During the crisis, played out against the backdrops of the House of Commons and the House of Windsor, Edward spent much of his time at Fort Belvedere, his beloved country residence near fashionable Sunningdale. Originally constructed by William, Duke of Cumberland, as a triangular belvedere tower in the 1730s, the building was later enlarged to become a miniature fortress for royal tea parties, the home of a royal collection of guns and for storing various family treasures. A battery of cannon was even installed, to be fired on royal birthdays by a resident bombardier. 'It was a child's idea of a fort', wrote Diana Cooper, a leading figure in royal circles and high society, 'the sentries, one thought, must be of tin'.
It was back in the 1920s, years before the crisis, that the Prince of Wales asked his father if he could use Fort Belvedere. He replied: 'What could you want that queer old place for? Those damn weekends I suppose'. Something of a playboy, Edward was a noted socialite who liked to entertain regularly and on a lavish scale. He was allowed to take up residence here, but in later years the house became much more than just a country retreat.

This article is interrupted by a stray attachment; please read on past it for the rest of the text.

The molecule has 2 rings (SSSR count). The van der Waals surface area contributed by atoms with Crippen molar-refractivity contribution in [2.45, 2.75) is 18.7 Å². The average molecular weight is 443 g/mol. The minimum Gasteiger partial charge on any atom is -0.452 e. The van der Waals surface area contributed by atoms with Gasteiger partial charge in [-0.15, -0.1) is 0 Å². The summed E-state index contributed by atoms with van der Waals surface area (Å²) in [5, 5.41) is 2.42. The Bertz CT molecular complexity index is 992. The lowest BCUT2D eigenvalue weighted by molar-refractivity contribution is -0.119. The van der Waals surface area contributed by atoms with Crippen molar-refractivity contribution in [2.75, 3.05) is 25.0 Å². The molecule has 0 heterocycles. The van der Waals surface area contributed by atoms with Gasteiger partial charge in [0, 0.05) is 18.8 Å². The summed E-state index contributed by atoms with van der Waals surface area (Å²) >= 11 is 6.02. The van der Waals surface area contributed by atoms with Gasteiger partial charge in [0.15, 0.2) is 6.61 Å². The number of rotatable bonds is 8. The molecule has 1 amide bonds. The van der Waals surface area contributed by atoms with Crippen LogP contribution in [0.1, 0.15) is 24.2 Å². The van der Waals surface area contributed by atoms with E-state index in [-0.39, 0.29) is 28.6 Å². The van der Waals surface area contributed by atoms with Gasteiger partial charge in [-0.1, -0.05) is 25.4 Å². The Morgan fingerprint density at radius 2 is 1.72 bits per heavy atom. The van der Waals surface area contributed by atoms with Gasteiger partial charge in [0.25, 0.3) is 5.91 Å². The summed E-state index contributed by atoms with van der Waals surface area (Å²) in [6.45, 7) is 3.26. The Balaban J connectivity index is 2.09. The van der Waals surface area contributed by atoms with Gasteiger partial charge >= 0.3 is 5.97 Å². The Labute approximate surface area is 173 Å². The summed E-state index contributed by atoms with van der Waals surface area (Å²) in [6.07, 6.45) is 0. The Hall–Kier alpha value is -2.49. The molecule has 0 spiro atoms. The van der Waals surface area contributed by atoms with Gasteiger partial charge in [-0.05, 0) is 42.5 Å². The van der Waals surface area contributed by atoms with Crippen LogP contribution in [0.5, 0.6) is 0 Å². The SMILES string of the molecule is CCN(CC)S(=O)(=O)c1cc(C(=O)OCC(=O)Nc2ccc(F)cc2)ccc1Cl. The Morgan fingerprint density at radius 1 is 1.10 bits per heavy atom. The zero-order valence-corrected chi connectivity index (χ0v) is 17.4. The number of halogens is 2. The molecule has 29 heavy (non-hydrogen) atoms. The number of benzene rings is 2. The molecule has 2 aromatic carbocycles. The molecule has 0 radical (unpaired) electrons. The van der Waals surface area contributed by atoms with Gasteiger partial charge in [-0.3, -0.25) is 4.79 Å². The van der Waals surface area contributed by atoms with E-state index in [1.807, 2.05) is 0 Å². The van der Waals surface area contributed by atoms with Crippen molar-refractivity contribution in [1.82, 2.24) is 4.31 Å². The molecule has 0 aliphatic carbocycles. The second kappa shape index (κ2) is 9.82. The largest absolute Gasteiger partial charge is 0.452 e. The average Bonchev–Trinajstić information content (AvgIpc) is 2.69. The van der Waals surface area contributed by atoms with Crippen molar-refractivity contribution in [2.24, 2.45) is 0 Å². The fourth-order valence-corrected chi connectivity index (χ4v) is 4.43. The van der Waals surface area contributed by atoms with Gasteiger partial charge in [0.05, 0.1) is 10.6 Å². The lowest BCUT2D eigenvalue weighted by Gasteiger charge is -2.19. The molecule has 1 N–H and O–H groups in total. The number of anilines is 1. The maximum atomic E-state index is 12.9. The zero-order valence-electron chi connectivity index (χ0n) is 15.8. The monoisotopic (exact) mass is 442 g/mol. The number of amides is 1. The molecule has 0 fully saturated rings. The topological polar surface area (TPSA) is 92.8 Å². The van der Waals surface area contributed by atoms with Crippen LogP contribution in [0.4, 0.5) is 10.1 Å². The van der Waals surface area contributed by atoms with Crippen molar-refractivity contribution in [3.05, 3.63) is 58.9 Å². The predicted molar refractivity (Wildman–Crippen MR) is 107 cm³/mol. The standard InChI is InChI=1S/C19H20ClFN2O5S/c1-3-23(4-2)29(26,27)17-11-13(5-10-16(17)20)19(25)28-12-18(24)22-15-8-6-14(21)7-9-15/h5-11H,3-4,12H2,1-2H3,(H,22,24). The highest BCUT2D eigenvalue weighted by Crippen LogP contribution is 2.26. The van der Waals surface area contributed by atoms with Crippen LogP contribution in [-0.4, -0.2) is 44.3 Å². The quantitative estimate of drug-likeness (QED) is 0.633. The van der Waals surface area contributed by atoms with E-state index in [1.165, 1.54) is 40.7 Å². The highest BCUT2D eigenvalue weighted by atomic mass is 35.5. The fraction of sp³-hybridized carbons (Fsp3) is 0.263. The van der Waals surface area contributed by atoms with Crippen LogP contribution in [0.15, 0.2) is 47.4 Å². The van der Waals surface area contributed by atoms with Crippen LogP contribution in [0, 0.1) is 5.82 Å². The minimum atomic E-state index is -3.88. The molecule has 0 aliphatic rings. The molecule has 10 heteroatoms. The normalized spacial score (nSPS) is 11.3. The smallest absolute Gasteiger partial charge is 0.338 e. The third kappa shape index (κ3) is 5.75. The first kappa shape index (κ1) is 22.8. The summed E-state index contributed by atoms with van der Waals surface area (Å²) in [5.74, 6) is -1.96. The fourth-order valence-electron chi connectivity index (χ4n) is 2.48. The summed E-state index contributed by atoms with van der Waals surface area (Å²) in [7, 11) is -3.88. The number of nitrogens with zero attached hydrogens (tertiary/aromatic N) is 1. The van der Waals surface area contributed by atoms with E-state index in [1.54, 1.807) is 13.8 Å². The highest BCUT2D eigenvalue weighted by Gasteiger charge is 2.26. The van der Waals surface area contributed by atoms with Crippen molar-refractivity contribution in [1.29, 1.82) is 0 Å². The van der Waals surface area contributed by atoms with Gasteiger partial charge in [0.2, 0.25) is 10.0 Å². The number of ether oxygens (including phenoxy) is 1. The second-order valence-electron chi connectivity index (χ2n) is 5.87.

In the closing stages of the crisis, Edward asked his brothers to visit him at Fort Belvedere and witness his signature on the abdication document. It was signed at 12:45pm on Thursday December 10, 1936 in one of the King's private rooms. A few members of his secretarial staff were present and outside, on the Ascot road, a crowd gathered to see him leave the fort for the last time.